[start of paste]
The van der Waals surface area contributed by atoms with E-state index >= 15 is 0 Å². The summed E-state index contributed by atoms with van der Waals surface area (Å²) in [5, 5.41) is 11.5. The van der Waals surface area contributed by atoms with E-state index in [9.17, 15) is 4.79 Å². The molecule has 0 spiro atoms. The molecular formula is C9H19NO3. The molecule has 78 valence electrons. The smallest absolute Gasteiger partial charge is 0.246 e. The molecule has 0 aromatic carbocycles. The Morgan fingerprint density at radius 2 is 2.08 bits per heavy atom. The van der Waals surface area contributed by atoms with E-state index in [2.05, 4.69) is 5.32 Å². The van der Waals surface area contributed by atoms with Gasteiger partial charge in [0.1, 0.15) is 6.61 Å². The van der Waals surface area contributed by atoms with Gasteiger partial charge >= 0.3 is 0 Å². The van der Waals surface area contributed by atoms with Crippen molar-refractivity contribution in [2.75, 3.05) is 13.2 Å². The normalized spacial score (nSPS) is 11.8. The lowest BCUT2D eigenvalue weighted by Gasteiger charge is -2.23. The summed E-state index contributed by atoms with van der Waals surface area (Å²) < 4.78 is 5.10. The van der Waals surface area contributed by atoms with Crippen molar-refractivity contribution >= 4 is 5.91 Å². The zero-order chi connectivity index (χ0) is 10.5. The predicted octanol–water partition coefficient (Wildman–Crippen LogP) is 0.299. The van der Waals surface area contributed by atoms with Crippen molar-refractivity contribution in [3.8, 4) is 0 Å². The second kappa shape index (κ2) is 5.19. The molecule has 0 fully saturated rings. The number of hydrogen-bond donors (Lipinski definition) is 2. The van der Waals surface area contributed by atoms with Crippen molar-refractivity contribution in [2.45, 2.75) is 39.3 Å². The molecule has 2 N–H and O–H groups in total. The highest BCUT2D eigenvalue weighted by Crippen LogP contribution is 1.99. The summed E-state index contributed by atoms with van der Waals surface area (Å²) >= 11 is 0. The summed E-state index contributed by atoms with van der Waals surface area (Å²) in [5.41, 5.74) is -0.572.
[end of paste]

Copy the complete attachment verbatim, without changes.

The van der Waals surface area contributed by atoms with E-state index >= 15 is 0 Å². The summed E-state index contributed by atoms with van der Waals surface area (Å²) in [5, 5.41) is 11.5. The van der Waals surface area contributed by atoms with E-state index in [9.17, 15) is 4.79 Å². The molecule has 0 spiro atoms. The molecular formula is C9H19NO3. The molecule has 78 valence electrons. The smallest absolute Gasteiger partial charge is 0.246 e. The molecule has 0 aromatic carbocycles. The Morgan fingerprint density at radius 2 is 2.08 bits per heavy atom. The van der Waals surface area contributed by atoms with E-state index in [2.05, 4.69) is 5.32 Å². The van der Waals surface area contributed by atoms with Gasteiger partial charge in [0.1, 0.15) is 6.61 Å². The van der Waals surface area contributed by atoms with Gasteiger partial charge >= 0.3 is 0 Å². The van der Waals surface area contributed by atoms with Crippen molar-refractivity contribution in [2.75, 3.05) is 13.2 Å². The normalized spacial score (nSPS) is 11.8. The lowest BCUT2D eigenvalue weighted by Gasteiger charge is -2.23. The summed E-state index contributed by atoms with van der Waals surface area (Å²) < 4.78 is 5.10. The van der Waals surface area contributed by atoms with Crippen molar-refractivity contribution >= 4 is 5.91 Å². The zero-order chi connectivity index (χ0) is 10.5. The predicted octanol–water partition coefficient (Wildman–Crippen LogP) is 0.299. The van der Waals surface area contributed by atoms with Crippen molar-refractivity contribution in [3.8, 4) is 0 Å². The second kappa shape index (κ2) is 5.19. The molecule has 0 fully saturated rings. The number of hydrogen-bond donors (Lipinski definition) is 2. The van der Waals surface area contributed by atoms with Crippen molar-refractivity contribution in [2.45, 2.75) is 39.3 Å². The molecule has 2 N–H and O–H groups in total. The highest BCUT2D eigenvalue weighted by Crippen LogP contribution is 1.99. The summed E-state index contributed by atoms with van der Waals surface area (Å²) >= 11 is 0. The summed E-state index contributed by atoms with van der Waals surface area (Å²) in [5.41, 5.74) is -0.572.